Deap Vally: Liverpool get ready we're gonna melt some faces
Deap Vally are readying their debut album, ahead of their gig at the Shipping Forecast in Liverpool, they tell Getintothis' Nick Lodge about their DIY approach and why Courtney Love is the ultimate badass.
'We're gonna melt some faces...'
Lindsey Troy, laid back, softly-spoken singer and guitarist behind the two-headed rock beast Deap Vally, is telling Getintothis what audiences should expect when they reach these shores.
On a miserable February evening in Liverpool, Lindsey was on her way to finish off Deap Vally's debut album in a Californian studio. The album, due for release in May, 'sounds so good...really raw and heavy.'
The band are currently tearing the rock world a new one with their take on R&B, swamp rock, and any other musical genre that involves guitars and drums handled without care and played at volume. Their fledgling career as a duo is only a couple of EPs old, but their incendiary live shows are fast becoming legendary.
Ironically, they met on the relatively-sedate crocheting circuit, her drumming partner-to-be Julie Edwards serving as teacher, in her shop, The Little Knittery. They chatted, about the usual stuff - their lives, their music, disillusionment -, bonded, and soon realised the obvious next step was to team up, close-knit Valley girls doing it for themselves.
As part of a family band growing up, Lindsey was familiar with the limelight by 11 years old. By 15 she was considered something of a teenage folk-pop prodigy, with label backing, and recorded an unreleased album with her sister, before a solo spell. As hinted earlier, though, things didn't quite go according to plan, and Lindsey went back to the lively San Fernando Valley music scene - 'a lot of my friends are in bands' -, falling back on earlier idols and influences.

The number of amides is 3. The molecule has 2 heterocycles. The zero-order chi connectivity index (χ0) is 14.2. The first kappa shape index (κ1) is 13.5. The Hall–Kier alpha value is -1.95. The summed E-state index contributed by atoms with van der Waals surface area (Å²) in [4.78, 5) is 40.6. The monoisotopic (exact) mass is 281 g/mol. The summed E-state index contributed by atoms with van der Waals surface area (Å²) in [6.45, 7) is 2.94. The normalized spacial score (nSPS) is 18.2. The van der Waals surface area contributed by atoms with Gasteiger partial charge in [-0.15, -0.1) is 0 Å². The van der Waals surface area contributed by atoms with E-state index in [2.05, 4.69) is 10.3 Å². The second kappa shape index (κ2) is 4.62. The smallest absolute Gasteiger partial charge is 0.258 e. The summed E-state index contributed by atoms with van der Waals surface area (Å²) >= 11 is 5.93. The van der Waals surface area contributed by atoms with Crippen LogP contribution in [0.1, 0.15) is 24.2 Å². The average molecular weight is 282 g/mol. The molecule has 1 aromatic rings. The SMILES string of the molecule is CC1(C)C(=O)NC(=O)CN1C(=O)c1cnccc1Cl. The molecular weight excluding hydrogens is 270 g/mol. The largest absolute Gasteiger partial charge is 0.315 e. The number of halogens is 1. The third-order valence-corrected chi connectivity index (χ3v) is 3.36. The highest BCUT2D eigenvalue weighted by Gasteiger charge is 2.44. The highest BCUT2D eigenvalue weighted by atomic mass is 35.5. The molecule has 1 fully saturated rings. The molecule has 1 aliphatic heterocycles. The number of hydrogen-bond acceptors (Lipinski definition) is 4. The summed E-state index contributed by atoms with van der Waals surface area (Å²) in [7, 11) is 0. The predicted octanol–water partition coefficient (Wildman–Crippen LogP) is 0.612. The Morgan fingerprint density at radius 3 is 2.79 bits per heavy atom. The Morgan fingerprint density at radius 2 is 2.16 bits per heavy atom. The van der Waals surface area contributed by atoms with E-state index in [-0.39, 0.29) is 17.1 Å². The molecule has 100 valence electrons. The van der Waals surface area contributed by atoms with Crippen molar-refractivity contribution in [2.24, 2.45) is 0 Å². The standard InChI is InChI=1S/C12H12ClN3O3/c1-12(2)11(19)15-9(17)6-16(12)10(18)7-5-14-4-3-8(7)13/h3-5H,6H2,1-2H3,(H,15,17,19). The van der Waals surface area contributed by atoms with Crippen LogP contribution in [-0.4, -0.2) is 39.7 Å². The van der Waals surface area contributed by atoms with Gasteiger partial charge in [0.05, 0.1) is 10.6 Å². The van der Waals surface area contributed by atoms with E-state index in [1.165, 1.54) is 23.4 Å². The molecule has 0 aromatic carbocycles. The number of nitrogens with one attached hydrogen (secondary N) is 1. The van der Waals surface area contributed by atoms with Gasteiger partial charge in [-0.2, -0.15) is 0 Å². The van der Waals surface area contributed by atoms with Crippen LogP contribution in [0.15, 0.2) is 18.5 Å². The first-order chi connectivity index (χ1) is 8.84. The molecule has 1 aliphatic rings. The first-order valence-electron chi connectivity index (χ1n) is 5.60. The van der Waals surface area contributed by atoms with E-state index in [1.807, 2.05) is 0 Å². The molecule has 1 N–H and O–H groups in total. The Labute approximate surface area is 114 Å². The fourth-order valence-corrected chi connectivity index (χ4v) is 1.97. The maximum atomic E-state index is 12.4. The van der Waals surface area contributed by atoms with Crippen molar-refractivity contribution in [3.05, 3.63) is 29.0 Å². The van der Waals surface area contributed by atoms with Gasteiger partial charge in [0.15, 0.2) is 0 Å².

"When I was really young I thought Courtney Love was the ultimate badass, probably something to do with the fact that I wanted to play rock 'n' roll. I liked her 'don't give a f*ck' attitude," she says.
But other influences are more prevalent on the duo's first recorded output. We mention The White Stripes and Led Zeppelin. Lindsey graciously acknowledges their influences, even though I suspect she's answered this question a thousand times:
She adds: "I love both those bands. Jack White is a great guitar player - kinda chaotic, really creative. And Jimmy Page, he's like the king."
Troy and Edwards are now mixing with rock royalty themselves. In their short life they've already toured with 'sweet English boys' The Vaccines, opened for Josh Homme's Eagles of Death Metal (when we ask about working with Homme, I'm met with a coy giggle as she neatly sidesteps the question), as well as Muse, and have signed to Communion, the label owned by Ben Lovett of Mumford and Sons.
Amid all the hype, though, it's easy to forget that they've been together less than two years, and have a history of disappointment within the industry. They prefer to enjoy this moment rather than planning their future, revelling in the 'specific dynamic' of being a duo at the start of something:
She added: "We always want to be having fun. That could mean different things - a lot of our music has a sense of humour.'
Which may explain their basic approach to spelling and the presence of hotpants, in winter, in the UK. But it's the primitive riffs, brutal drumming, f*ck you lyrics, and banshee wail that will be the topic of serious conversation after we emerge, eyes blinking and heads shaking, from the Deap primordial sh*t of their Shipping Forecast gig.